Rocketry and a liberal arts education might seem like a strange combination, but not for Kalamazoo College’s Emma Kristal. Emma recently won individual and team gold medals with the USA World Space Modeling team in the Space Modeling Championships in Lviv, Ukraine.
“I didn’t want to go compete at first, but my dad had the time off and it was finally in Michigan,” Emma said of her first National Association of Rocketry competition. “He conned me into going by telling me it would be just for fun.”
Emma set one of her 10 U.S. National Model Rocketry records in the E SuperRoc event during that competition. That led to more competitions and the Smithsonian Air and Space Museum accepting one of her rockets.
The Smithsonian “liked it because a fifth-grade girl used it to set a record and because I made it to look like a giant pink pencil,” Emma said. Although the rocket is not on display, she hopes it one day might be.
Emma since has tried several events to find which she likes best. Her event this year on the world stage was the S2P Precision Fragile Payload. In this event, competitors tried to reach an altitude of 300 meters and a flight time of 60 seconds for three consecutive flights while not breaking an egg in the rocket. Emma was the flyer who came closest to the cumulative target without breaking or cracking her egg.
“The fun part is we can’t check between rounds whether the egg is cracked,” Emma said. “It wasn’t until an hour after the final round had ended that I found out I was in first place.”
The world championships are every other year. Emma has competed with the U.S. team since 2010. The competition has allowed Emma to travel to Serbia, Slovakia and Bulgaria in addition to Ukraine for competitions. Emma also has visited Vienna, Austria, and a rocket manufacturer in the formerly closed city of Dnipro, Ukraine.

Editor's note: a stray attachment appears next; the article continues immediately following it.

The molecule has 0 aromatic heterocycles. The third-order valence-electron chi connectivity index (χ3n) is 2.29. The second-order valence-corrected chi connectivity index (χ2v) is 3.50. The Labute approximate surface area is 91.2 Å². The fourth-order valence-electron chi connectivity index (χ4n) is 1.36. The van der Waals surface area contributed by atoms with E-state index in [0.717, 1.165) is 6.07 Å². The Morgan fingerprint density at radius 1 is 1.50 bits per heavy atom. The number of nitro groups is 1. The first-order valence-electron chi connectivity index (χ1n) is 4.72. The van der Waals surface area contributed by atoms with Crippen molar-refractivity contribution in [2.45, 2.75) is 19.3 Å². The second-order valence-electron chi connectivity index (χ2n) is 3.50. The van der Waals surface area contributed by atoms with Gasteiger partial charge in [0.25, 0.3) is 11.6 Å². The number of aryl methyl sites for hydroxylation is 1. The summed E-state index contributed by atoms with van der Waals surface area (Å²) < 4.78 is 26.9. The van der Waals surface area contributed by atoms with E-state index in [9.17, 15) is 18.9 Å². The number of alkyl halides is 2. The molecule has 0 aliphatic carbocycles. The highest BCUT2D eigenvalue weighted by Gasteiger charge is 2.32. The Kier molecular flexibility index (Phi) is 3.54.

“Most of the competitions are in Eastern Europe because that’s where most of the competitors are from other than the U.K. and China,” she said, noting she has made friends from all over the world.
“We’re the fiercest competitors on the field, but afterward, we can still sit down and play cards together,” she said. “I’m making connections with people from all over the world. Sometimes I can scroll through my newsfeed (on Facebook) and not see a single thing in English.”
Despite her interest in science-related topics and hobbies, Emma quite naturally chose K.
“My dad is an emergency room doctor and when we asked his colleagues where I should attend college, they all said K. Honestly, we thought (Kalamazoo College) put something in the water to make them all rave about it,” she said with a smile.
Emma has no plans to make a career out of rocketry, but one thing is certain: She will always shoot for the stars.
Emma Kristal’s U.S. National Model Rocketry Records
- 8/2/07A, Division E, SuperRoc, Altitude, 138,223 points, E6-8 motor
- 6/1/08A, Division B, Streamer, Duration, 259 seconds (eclipsed 3/20/10)
- 7/23/13B, Division A, Altitude, 187½ meters, A3-4T motor
- 1/3/13B, Division B, Altimeter Altitude, 264 meters, B6-6 motor (eclipsed 7/28/15)
- 1/3/13B, Division C, Altimeter Altitude, 486 meters, C6-7 motor
- 1/3/13B, Division D, Altimeter Altitude, 759 meters, D10-7 motor
- 1/3/13B, Division E, Altimeter Altitude, 1359 meters, E6-8 motor
- 2/3/13B, Division B, Cluster Altimeter, Altitude, 60 meters, 5 x B6-6 motors
- 7/25/13B, Division A, Payload Altitude, 131 meters, A3-4T motor
- 7/24/13B, Division C, Dual Eggloft Altimeter, 128 meters, C11-3